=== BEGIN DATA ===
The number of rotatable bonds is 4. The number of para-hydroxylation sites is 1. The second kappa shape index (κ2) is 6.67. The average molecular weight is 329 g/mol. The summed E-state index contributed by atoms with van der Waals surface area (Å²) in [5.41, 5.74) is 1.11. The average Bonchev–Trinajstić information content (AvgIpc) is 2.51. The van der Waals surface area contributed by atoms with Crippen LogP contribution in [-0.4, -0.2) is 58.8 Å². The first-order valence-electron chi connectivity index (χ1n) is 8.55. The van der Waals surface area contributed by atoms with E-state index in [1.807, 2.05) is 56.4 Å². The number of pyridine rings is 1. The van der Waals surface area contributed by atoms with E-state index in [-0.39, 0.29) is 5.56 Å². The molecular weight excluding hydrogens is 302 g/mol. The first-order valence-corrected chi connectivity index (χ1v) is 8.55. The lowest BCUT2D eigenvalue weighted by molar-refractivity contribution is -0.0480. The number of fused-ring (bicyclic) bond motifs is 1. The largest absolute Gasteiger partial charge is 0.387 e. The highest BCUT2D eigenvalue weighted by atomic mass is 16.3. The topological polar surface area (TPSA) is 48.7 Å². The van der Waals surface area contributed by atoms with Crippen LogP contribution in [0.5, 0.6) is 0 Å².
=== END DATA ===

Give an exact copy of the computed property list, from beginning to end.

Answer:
The number of rotatable bonds is 4. The number of para-hydroxylation sites is 1. The second kappa shape index (κ2) is 6.67. The average molecular weight is 329 g/mol. The summed E-state index contributed by atoms with van der Waals surface area (Å²) in [5.41, 5.74) is 1.11. The average Bonchev–Trinajstić information content (AvgIpc) is 2.51. The van der Waals surface area contributed by atoms with Crippen LogP contribution in [-0.4, -0.2) is 58.8 Å². The first-order valence-electron chi connectivity index (χ1n) is 8.55. The van der Waals surface area contributed by atoms with E-state index in [1.807, 2.05) is 56.4 Å². The number of pyridine rings is 1. The van der Waals surface area contributed by atoms with E-state index in [-0.39, 0.29) is 5.56 Å². The molecular weight excluding hydrogens is 302 g/mol. The first-order valence-corrected chi connectivity index (χ1v) is 8.55. The lowest BCUT2D eigenvalue weighted by molar-refractivity contribution is -0.0480. The number of fused-ring (bicyclic) bond motifs is 1. The largest absolute Gasteiger partial charge is 0.387 e. The highest BCUT2D eigenvalue weighted by atomic mass is 16.3. The topological polar surface area (TPSA) is 48.7 Å². The van der Waals surface area contributed by atoms with Crippen LogP contribution in [0.5, 0.6) is 0 Å².